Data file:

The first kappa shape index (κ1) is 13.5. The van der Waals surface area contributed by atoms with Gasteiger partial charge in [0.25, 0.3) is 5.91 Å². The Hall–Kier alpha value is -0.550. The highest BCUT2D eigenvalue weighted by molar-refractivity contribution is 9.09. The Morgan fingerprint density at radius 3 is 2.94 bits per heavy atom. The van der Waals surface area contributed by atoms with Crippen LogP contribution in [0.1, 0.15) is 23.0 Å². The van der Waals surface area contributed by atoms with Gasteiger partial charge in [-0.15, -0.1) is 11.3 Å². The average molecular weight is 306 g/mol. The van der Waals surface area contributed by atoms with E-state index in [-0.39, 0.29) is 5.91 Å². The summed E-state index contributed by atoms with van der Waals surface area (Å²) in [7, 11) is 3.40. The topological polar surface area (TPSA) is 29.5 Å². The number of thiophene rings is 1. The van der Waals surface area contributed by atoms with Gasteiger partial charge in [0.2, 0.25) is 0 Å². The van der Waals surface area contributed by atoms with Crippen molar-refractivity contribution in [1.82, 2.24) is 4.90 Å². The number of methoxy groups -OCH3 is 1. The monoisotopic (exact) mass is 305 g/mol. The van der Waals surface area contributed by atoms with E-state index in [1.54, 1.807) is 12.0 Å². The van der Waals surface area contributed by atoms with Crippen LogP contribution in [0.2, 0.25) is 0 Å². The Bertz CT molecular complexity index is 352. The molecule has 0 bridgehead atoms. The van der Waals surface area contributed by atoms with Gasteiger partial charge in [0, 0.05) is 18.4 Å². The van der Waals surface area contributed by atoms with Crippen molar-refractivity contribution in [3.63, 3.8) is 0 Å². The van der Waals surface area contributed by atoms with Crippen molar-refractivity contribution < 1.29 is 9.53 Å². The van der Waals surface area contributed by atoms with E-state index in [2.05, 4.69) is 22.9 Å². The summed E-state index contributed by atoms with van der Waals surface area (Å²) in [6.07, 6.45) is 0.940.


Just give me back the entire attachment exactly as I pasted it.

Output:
The first kappa shape index (κ1) is 13.5. The van der Waals surface area contributed by atoms with Gasteiger partial charge in [0.25, 0.3) is 5.91 Å². The Hall–Kier alpha value is -0.550. The highest BCUT2D eigenvalue weighted by molar-refractivity contribution is 9.09. The Morgan fingerprint density at radius 3 is 2.94 bits per heavy atom. The van der Waals surface area contributed by atoms with Crippen LogP contribution in [0.1, 0.15) is 23.0 Å². The van der Waals surface area contributed by atoms with Gasteiger partial charge in [-0.15, -0.1) is 11.3 Å². The average molecular weight is 306 g/mol. The van der Waals surface area contributed by atoms with E-state index in [-0.39, 0.29) is 5.91 Å². The summed E-state index contributed by atoms with van der Waals surface area (Å²) in [7, 11) is 3.40. The topological polar surface area (TPSA) is 29.5 Å². The number of thiophene rings is 1. The van der Waals surface area contributed by atoms with Gasteiger partial charge in [0.2, 0.25) is 0 Å². The van der Waals surface area contributed by atoms with Crippen molar-refractivity contribution in [1.82, 2.24) is 4.90 Å². The number of methoxy groups -OCH3 is 1. The monoisotopic (exact) mass is 305 g/mol. The van der Waals surface area contributed by atoms with E-state index in [1.54, 1.807) is 12.0 Å². The van der Waals surface area contributed by atoms with Crippen LogP contribution in [0.2, 0.25) is 0 Å². The Bertz CT molecular complexity index is 352. The molecule has 0 bridgehead atoms. The van der Waals surface area contributed by atoms with Gasteiger partial charge in [0, 0.05) is 18.4 Å². The van der Waals surface area contributed by atoms with Crippen molar-refractivity contribution in [3.63, 3.8) is 0 Å². The van der Waals surface area contributed by atoms with Crippen molar-refractivity contribution < 1.29 is 9.53 Å². The van der Waals surface area contributed by atoms with E-state index in [2.05, 4.69) is 22.9 Å². The summed E-state index contributed by atoms with van der Waals surface area (Å²) in [6.07, 6.45) is 0.940.